Beijing, April 26, 2006 — Information
and communication technologies (ICT) are vital to managing China’s unprecedented
growth challenges, according to a new World Bank study titled China’s
Information Revolution: Managing the Economic and Social Transformation.
This report, the first to comprehensively map out China’s current ICT
landscape, provides a forward-looking assessment of the state of the country’s
China has the world’s largest telecommunications
market and its IT industry has been an engine of the country’s economic
growth—growing two to three times faster than GDP over the past 10 years.
However, as China’s development has entered a new stage, it requires an
updated “informatization” strategy to reflect the current economic and
social challenges as well as opportunities. If China is to reap the full
benefits of ICT, the report says, it needs to deal decisively with several
“China is serious about putting in
place a good foundation for equitable and sustainable economic growth”
said Jim Adams, World Bank Vice President for the East Asia and Pacific
region. “This report reinforces how important to that effort is a well
thought-out ICT strategy that brings the benefits of the online world closer
to everyone’s daily lives.”
The report says that legal and regulatory
reforms are urgently needed in areas such as telecommunications, open access
to government information, data protection and privacy. A stark urban-rural
divide in access to telecommunications infrastructure puts internet penetration
40 times higher in urban areas compared to rural.
The report also says the domestic ICT
industry needs more innovation so that it moves up the value chain and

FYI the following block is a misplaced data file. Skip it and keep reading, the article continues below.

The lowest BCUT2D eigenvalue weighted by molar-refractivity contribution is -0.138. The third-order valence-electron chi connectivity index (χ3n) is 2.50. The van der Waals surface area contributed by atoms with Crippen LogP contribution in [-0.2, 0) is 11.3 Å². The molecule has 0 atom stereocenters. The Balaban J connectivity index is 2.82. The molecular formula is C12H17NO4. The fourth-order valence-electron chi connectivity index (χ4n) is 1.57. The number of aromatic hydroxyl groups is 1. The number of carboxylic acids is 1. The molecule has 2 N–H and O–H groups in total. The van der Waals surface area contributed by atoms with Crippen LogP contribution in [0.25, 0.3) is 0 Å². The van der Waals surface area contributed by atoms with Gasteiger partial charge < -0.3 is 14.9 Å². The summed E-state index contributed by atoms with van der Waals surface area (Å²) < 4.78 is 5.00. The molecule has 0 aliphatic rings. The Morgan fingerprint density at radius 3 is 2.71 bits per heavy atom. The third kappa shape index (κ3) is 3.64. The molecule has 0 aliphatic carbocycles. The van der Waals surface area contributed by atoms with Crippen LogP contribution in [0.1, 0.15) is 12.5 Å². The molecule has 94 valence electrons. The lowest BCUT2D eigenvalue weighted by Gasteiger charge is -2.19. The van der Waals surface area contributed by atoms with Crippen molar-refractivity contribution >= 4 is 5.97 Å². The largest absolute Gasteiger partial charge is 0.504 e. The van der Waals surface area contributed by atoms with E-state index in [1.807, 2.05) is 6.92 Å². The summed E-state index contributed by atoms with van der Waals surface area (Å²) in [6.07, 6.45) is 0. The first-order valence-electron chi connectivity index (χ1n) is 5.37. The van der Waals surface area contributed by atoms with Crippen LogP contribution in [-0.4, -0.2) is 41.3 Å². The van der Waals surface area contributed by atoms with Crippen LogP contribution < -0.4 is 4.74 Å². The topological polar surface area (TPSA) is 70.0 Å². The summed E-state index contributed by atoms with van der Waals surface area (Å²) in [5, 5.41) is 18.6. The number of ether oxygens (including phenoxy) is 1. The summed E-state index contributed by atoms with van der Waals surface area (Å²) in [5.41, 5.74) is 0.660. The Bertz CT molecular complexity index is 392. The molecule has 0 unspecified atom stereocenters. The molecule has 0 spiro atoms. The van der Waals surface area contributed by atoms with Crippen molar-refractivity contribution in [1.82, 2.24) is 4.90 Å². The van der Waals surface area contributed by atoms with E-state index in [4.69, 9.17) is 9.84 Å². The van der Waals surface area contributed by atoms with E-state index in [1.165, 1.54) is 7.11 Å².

beyond production of low-end products and applications. Currently, software
exports account for just 1-2 percent of China’s total IT industry exports
– reflecting China’s comparative strength in IT manufacturing and weakness
in software development. Furthermore, only 16 percent of teachers in China
have ICT training, resulting in a major shortage of skilled ICT workers.
‘Brain drain’ further exacerbates this situation.
According to the report, China also
stands to benefit from expanding into e-government as online applications
could make government functions more service-oriented, efficient and transparent.
Rural areas in particular can benefit from online information services.
Fostering e-business can boost productivity, increase technological innovation
and enhance international competitiveness of Chinese enterprises. A 2004
Ministry of Commerce survey of 838 firms found that 58 percent of those
that had participated in e-commerce increased their number of supplier
contacts, while 70 percent increased their number of client contacts.
“Given the cross-cutting nature of
ICT, government decisions about ICT can also be seen as decisions on the
course of the economy as a whole” said Mohsen Khalil, Director of the
World Bank Group’s Global ICT Department. “The issues affecting China’s
ICT policies and strategies are similar to those faced in other sectors.
The rapid pace of technology development just means that ICT issues are
being addressed before other problems, and that the effects of ICT development
will be felt throughout the entire economy.”
For more information on the report,
To learn more about the World Bank in
China, visit www.worldbank.org/china.
For more information on the World Bank’s
Global ICT Department, visit www.worldbank.org/ict.